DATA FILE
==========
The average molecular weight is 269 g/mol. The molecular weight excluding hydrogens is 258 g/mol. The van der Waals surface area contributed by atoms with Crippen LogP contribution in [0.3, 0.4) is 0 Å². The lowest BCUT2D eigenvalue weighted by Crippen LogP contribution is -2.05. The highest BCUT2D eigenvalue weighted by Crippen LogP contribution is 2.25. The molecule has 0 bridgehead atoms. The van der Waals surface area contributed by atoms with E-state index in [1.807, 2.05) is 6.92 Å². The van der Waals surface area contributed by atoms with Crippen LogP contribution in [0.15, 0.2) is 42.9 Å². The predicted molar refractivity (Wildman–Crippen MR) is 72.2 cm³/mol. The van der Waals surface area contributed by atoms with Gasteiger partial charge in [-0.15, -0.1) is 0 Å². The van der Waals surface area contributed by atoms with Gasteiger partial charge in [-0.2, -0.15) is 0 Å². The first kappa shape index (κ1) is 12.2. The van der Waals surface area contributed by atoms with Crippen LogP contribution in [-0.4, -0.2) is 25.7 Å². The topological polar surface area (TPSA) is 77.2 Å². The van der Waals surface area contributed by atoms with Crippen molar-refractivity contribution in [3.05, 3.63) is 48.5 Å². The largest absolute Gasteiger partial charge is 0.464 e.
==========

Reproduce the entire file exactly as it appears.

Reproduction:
The average molecular weight is 269 g/mol. The molecular weight excluding hydrogens is 258 g/mol. The van der Waals surface area contributed by atoms with Crippen LogP contribution in [0.3, 0.4) is 0 Å². The lowest BCUT2D eigenvalue weighted by Crippen LogP contribution is -2.05. The highest BCUT2D eigenvalue weighted by Crippen LogP contribution is 2.25. The molecule has 0 bridgehead atoms. The van der Waals surface area contributed by atoms with E-state index in [1.807, 2.05) is 6.92 Å². The van der Waals surface area contributed by atoms with Crippen LogP contribution in [0.15, 0.2) is 42.9 Å². The predicted molar refractivity (Wildman–Crippen MR) is 72.2 cm³/mol. The van der Waals surface area contributed by atoms with Gasteiger partial charge in [-0.15, -0.1) is 0 Å². The van der Waals surface area contributed by atoms with Gasteiger partial charge in [-0.2, -0.15) is 0 Å². The first kappa shape index (κ1) is 12.2. The van der Waals surface area contributed by atoms with Crippen LogP contribution in [-0.4, -0.2) is 25.7 Å². The topological polar surface area (TPSA) is 77.2 Å². The van der Waals surface area contributed by atoms with Crippen molar-refractivity contribution in [3.05, 3.63) is 48.5 Å². The largest absolute Gasteiger partial charge is 0.464 e.